Trouble on the trails

Ron Burtz
Many Black Hills trails being used by increasingly large numbers of off-highway vehicle (OHV) riders were never designed for such heavy use. That alone would be enough to cause concerns about potential trail damage, but throw in the massive amount of rainfall this year and the resulting high water table and you have a perfect storm of trouble for Black Hills motorized use trails. 
There are over 700 miles of trails in the Black Hills National Forest set aside for use by motorized vehicles, according to U.S. Forest Service recreation tech Ben Schumacher of the Mystic Ranger District. Those trails can be recognized by their four-digit numbers such as “8228.” When other routes such as county roads are thrown into the mix, there are over 3,600 miles of trails designated for motorized use in the Black Hills. 
Schumacher said most of the dirt trails were blazed many years ago as logging or fire roads and therefore are not in the best locations for all-weather travel.
“When they were hauling timber, they wanted to drag logs downhill,” said Schumacher, “so they built roads toward the bottom of the drainage. If [hauling out logs] was all we ever did, it would probably be fine.”
However, with the proliferation of all-terrain vehicles in the last few years, those trails are now being pushed to their limits. Over the last several years, the number of permits issued by the Forest Service for riding its motorized trails has been steadily increasing, from 11,170 in 2013 to a high of 21,508 in 2017. (The number of permits sold dropped back to 19,371 last year, possibly as the result of a similarly wet year.)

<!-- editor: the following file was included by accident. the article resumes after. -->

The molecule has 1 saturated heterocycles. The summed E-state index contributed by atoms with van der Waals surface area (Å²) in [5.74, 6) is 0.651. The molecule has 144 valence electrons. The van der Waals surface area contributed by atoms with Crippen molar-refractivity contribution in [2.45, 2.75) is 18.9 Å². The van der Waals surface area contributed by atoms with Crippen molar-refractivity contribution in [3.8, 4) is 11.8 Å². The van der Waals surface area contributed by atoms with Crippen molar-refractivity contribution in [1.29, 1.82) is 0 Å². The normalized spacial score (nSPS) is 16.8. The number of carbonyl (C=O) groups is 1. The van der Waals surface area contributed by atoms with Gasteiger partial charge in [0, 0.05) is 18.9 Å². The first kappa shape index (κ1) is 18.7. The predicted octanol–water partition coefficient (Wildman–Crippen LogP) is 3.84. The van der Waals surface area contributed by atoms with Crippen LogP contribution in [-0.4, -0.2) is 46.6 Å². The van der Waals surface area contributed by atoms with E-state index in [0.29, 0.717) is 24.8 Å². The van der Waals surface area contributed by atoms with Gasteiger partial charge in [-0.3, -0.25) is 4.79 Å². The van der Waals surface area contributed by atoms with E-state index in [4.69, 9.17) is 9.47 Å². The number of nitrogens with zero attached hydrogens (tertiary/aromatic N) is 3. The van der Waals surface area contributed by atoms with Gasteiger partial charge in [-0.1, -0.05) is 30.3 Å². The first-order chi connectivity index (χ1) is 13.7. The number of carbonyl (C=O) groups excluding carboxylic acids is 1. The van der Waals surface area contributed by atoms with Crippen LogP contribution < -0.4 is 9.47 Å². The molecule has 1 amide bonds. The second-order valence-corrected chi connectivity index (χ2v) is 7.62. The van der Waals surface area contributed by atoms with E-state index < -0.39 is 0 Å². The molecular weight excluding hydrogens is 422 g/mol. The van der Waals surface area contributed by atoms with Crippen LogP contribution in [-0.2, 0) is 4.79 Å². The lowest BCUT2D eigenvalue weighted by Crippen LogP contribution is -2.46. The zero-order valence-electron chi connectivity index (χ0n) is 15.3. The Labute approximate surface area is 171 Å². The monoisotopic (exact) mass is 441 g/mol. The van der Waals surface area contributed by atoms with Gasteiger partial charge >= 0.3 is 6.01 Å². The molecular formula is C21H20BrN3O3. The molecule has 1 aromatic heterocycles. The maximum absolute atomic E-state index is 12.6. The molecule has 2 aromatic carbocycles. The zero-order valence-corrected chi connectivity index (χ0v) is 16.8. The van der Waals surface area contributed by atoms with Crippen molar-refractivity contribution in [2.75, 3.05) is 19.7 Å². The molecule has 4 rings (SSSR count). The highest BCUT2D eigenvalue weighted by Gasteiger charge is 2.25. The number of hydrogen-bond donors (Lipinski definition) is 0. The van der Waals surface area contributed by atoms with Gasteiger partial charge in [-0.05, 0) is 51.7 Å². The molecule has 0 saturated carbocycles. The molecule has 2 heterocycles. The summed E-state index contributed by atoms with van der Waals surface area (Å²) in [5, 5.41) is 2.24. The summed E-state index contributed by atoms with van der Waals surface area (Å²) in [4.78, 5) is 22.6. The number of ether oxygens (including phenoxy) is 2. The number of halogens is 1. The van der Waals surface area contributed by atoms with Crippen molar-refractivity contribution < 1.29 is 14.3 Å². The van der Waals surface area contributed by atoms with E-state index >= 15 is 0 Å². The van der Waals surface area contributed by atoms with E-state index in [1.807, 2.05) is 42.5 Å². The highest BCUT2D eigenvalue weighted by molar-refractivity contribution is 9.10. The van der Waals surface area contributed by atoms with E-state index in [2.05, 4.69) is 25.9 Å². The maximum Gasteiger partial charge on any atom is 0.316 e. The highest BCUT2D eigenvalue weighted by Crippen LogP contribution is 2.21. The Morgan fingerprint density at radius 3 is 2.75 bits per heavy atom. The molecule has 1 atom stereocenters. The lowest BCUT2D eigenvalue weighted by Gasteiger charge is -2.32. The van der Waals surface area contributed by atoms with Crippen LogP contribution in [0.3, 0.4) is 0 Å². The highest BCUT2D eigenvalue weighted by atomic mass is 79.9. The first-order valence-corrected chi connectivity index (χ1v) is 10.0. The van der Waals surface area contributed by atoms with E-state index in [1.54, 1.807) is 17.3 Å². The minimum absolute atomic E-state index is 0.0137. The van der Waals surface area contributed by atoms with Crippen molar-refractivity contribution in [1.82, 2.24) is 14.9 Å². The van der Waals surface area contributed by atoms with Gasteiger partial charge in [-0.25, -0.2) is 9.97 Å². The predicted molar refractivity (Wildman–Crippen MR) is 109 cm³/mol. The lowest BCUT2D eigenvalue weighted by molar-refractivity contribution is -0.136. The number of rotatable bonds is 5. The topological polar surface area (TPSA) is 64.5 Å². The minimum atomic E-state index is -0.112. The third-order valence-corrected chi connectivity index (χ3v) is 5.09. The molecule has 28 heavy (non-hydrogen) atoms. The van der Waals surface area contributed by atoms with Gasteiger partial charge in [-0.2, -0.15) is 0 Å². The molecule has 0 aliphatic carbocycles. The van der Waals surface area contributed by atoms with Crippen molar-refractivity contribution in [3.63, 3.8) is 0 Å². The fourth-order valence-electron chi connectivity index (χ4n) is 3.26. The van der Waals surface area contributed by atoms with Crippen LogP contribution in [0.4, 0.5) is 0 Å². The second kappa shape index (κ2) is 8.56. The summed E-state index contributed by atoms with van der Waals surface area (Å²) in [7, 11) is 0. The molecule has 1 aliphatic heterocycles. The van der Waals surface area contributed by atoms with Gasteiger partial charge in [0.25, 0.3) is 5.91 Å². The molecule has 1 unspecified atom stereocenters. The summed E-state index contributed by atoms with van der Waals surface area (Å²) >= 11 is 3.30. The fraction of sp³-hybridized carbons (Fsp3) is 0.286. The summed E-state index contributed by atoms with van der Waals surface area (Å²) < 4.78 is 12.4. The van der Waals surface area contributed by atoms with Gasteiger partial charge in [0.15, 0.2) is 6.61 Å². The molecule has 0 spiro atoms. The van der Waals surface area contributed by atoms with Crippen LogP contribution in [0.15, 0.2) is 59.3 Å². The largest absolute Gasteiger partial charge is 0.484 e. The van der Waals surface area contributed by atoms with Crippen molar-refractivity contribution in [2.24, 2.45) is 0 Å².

With many Forest trails coinciding with natural drainage paths, a large number of puddles have developed along the trails leading to serious trail damage, especially if riders don’t observe proper procedure when encountering a mud hole in the trail. 
“The trail etiquette is slow down,” said Schumacher. “Go through it slowly, because if you hit it fast, it ends up compacting it and splashing it, so it just gets deeper.”
Schumacher also said, in spite of what some riders may think, going around the puddle only compounds the problem. 
“You’re supposed to stay on the trail,” he said. “Slow down and go through the puddle instead of going around it because then it just gets wider and wider and wider.” 
A photo published recently in the Chronicle shows a UTV stuck to its axles in the middle of a mud hole the size of a large swimming pool. 
Schumacher said riders who purposely seek out mud holes and splash through them are hurting the trails. He said he doesn’t get too upset when he sees an OHV with some mud splashed on it, since that’s hard to avoid in a year like this, but if he sees large chunks of sod clinging to the front and top of the vehicle, he assumes the rider did it on purpose. 
“There’s enough mud out there that you don’t have to go looking for it,” said Schumacher.
Some trails have been damaged so much this year, they have been shut down so they can dry out.